Sprint's iPhone: The Gift That Keeps on Taking

Sprint Nextel (NYS: S) CEO Dan Hesse has put great emphasis on the iPhone being the key to good fortune ahead. At the beginning of Sprint's third-quarter conference call he stated, "We believe the number one reason new customers don't try Sprint has been 'No iPhone.'"

And his point was proven with Sprint's fourth-quarter earnings announcement that of the 1.8 million iPhones Sprint sold during the fourth quarter, 40% went to new customers. Those new subscribers helped the carrier to a net gain of 1.6 million users for the quarter, bringing up the company's total base to more than 55 million. That breaks down to 33 million postpaid, 14.8 million prepaid, and 7.2 million wholesale customers.

However, the lure of the iPhone came at a price. Check out the chart below. It shows Sprint's revenues for the fourth quarter (beginning in October, which was also when Sprint began offering the iPhone) zooming up precisely as its operating margin falls.

Sprint's revenues vs. operating margin
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Source: YCharts.

Sprint's deal with Apple (NAS: AAPL) was for the carrier to buy $15 billion worth of iPhones over a four-year period, but from the chart it looks like the more iPhones Sprint sells, the deeper in the hole it's going to get. For during the fourth quarter, that hole became $1.3 billion deeper. That wasn't helped by Sprint's OIBDA, or operating income before depreciation and amortization, falling to 9.5% during the quarter, down from 16% during the same period last year.

Could this be what CEO Hesse meant during his third-quarter conference call when, in a tortured Moneyball analogy, he compared Sprint's getting the iPhone to a baseball team signing A-Rod to score runs and fill the seats in the stadium? "iPhone has an expensive contract, but he's worth every penny," he said.

To be fair, Sprint is not the only carrier facing the iPhone paradox, the need to entice customers to sign long-term contracts by offering the iPhone even though the company must eat much of that phone's cost. AT&T (NYS: T) , which sold 7.6 million iPhones during the fourth quarter, saw the same rising-revenues-with-falling-margins-iPhone phenomena:

AT&T revenues vs. operating margin

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Source: YCharts.

Verizon (NYS: VZ) , which sold 4.2 million iPhones, wasn't immune, either:

Verizon revenues vs. operating margin
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Source: YCharts.

Apres iPhone: LTE
Capital expenditures also contributed to Sprint's negative bottom line. The costs of building and maintaining the company's infrastructure ate up $3.13 billion for the year, compared to $1.94 billion for 2010. But to stay competitive with rivals AT&T and Verizon, Sprint must be able to produce a 4G LTE network. Verizon already has 195 markets covering 200 million people. AT&T has 26 markets covering 75 million. Sprint plans on have six markets served by its LTE network by mid-2012.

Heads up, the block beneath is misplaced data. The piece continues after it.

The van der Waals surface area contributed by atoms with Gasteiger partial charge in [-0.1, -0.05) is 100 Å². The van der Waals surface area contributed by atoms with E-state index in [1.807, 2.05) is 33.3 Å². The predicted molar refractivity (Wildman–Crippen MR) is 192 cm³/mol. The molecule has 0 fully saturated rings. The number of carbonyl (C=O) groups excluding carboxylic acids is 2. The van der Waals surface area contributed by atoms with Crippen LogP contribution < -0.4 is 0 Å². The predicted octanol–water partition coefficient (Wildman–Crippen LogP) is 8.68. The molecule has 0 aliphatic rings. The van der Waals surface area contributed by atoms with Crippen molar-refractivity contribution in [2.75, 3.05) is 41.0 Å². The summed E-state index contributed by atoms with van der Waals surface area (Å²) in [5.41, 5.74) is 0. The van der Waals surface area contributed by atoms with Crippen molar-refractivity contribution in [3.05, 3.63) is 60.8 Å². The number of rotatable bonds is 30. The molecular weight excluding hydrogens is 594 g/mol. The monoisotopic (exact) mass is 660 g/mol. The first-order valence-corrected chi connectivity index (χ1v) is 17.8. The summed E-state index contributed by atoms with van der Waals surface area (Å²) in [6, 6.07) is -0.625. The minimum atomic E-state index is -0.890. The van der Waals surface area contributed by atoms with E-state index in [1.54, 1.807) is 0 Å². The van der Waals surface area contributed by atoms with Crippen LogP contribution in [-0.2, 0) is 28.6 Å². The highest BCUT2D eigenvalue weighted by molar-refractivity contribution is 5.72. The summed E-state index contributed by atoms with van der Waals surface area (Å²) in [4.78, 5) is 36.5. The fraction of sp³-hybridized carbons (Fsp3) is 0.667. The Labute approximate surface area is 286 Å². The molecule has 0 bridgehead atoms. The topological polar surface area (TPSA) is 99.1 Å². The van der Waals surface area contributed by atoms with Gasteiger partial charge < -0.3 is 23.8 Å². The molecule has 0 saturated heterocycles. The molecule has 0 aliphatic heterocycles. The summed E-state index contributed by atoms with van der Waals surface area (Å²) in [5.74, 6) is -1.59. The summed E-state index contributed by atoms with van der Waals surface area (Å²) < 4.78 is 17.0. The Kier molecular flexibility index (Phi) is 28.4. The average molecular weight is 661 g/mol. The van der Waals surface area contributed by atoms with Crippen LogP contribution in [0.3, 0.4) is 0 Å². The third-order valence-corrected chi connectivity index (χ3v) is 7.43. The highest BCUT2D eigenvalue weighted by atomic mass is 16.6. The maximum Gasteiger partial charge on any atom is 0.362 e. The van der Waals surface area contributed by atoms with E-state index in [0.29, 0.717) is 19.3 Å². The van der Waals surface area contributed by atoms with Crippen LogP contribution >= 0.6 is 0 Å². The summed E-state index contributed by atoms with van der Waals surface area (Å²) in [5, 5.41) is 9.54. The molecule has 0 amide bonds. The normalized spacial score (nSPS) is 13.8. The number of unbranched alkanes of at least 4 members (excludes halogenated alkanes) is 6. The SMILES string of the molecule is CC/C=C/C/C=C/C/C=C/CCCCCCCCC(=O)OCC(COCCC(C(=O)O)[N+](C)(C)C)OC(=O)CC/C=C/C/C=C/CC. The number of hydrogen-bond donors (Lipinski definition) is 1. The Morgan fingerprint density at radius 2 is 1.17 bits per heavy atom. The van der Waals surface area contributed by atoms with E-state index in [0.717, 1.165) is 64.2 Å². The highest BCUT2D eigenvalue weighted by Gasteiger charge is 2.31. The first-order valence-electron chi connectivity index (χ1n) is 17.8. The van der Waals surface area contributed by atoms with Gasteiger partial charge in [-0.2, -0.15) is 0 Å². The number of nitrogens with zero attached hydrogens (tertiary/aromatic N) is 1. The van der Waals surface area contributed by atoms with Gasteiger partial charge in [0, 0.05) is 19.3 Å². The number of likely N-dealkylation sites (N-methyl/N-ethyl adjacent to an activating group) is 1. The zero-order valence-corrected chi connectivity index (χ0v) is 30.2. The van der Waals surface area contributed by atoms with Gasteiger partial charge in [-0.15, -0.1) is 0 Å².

Sprint's LTE plans have been much discussed in 2011. It's continuing partnership with Clearwire (NAS: CLWR) faced doubt when the carrier signed a deal with LightSquared as its future LTE provider. But as LightSquared's continuing problems with the FCC -- the company's inability to put to rest doubts about its network signals not interfering with GPS devices -- and the specter of a bribery accusation from Sen. Chuck Grassley (R-Iowa) hanging over its head, Clearwire's future with Sprint has started looking more secure.

Indeed, Hesse, when asked about the Clearwire-Sprint relationship during the conference call, said that Sprint would continue to use Clearwire's 4G WiMAX network services for the foreseeable future, and that " ... probably, in the 2013 timeframe, you'd begin to see devices that we'll start offering that will work on Clearwire's new LTE network."

Nextel-be-gone
Sprint has also announced that it will be phasing out its push-to-talk iDEN network, the "Nextel" part of Sprint Nextel. The decommissioning of iDEN in the 250 Nextel markets will begin in 2013, with the Sprint planning on migrating those customers over to the same service on its CDMA network. The company will also be ridding itself of 44% of its cell towers, dropping down to 38,000, which, it says, will reduce 3G and 4G roaming costs. Some would say that the whole Nextel deal was a no-go from the beginning.

Inside a bad baseball analogy
But going forward, there is still going to be the law of the iPhone's diminishing profit margins for Sprint to contend with. To torture the baseball analogy a bit more: It's like the Washington Nationals signing A-Rod to a $15 billion four-year contract with a $1 million bonus for each home run he hits. After a while, the owners may start hoping he'd become a singles hitter instead.

Apple obviously has certainly pulled in large profits from its iPhone, but investors shouldn't overlook those companies that supply the chipsets and other bits that Apple and the other smartphone makers need to produce their devices. For an inside look at three such companies that The Motley Fool's analysts think are good bets, get this special report. It's free!

At the time this article was published Fool contributor Dan Radovsky owns shares of AT&T. The Motley Fool owns shares of Apple. Motley Fool newsletter services have recommended buying shares of Apple. Motley Fool newsletter services have recommended creating a bull call spread position in Apple. Try any of our Foolish newsletter services free for 30 days. We Fools may not all hold the same opinions, but we all believe that considering a diverse range of insights makes us better investors. The Motley Fool has a disclosure policy.

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